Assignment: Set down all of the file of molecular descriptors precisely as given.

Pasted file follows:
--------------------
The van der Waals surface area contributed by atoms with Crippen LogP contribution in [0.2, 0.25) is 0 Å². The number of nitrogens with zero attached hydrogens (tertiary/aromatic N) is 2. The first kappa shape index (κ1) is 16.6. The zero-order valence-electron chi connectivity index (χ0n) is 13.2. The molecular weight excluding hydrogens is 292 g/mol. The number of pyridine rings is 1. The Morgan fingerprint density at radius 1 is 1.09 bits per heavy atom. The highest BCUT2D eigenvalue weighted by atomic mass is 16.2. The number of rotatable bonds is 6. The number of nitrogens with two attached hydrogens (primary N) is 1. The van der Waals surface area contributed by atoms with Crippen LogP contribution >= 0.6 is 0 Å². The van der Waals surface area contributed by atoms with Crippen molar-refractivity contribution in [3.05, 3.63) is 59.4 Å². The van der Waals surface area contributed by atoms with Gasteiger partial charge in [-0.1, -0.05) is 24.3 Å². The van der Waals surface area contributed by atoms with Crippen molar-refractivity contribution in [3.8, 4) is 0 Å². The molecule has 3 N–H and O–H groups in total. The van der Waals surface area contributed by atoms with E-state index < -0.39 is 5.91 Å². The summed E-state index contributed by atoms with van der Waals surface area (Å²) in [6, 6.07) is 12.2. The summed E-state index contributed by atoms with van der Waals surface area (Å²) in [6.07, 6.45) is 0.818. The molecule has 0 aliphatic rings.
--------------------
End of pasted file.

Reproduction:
The van der Waals surface area contributed by atoms with Crippen LogP contribution in [0.2, 0.25) is 0 Å². The number of nitrogens with zero attached hydrogens (tertiary/aromatic N) is 2. The first kappa shape index (κ1) is 16.6. The zero-order valence-electron chi connectivity index (χ0n) is 13.2. The molecular weight excluding hydrogens is 292 g/mol. The number of pyridine rings is 1. The Morgan fingerprint density at radius 1 is 1.09 bits per heavy atom. The highest BCUT2D eigenvalue weighted by atomic mass is 16.2. The number of rotatable bonds is 6. The number of nitrogens with two attached hydrogens (primary N) is 1. The van der Waals surface area contributed by atoms with Crippen LogP contribution >= 0.6 is 0 Å². The van der Waals surface area contributed by atoms with Crippen molar-refractivity contribution in [3.05, 3.63) is 59.4 Å². The van der Waals surface area contributed by atoms with Gasteiger partial charge in [-0.1, -0.05) is 24.3 Å². The van der Waals surface area contributed by atoms with Crippen molar-refractivity contribution in [3.8, 4) is 0 Å². The molecule has 3 N–H and O–H groups in total. The van der Waals surface area contributed by atoms with E-state index < -0.39 is 5.91 Å². The summed E-state index contributed by atoms with van der Waals surface area (Å²) in [6, 6.07) is 12.2. The summed E-state index contributed by atoms with van der Waals surface area (Å²) in [6.07, 6.45) is 0.818. The molecule has 0 aliphatic rings.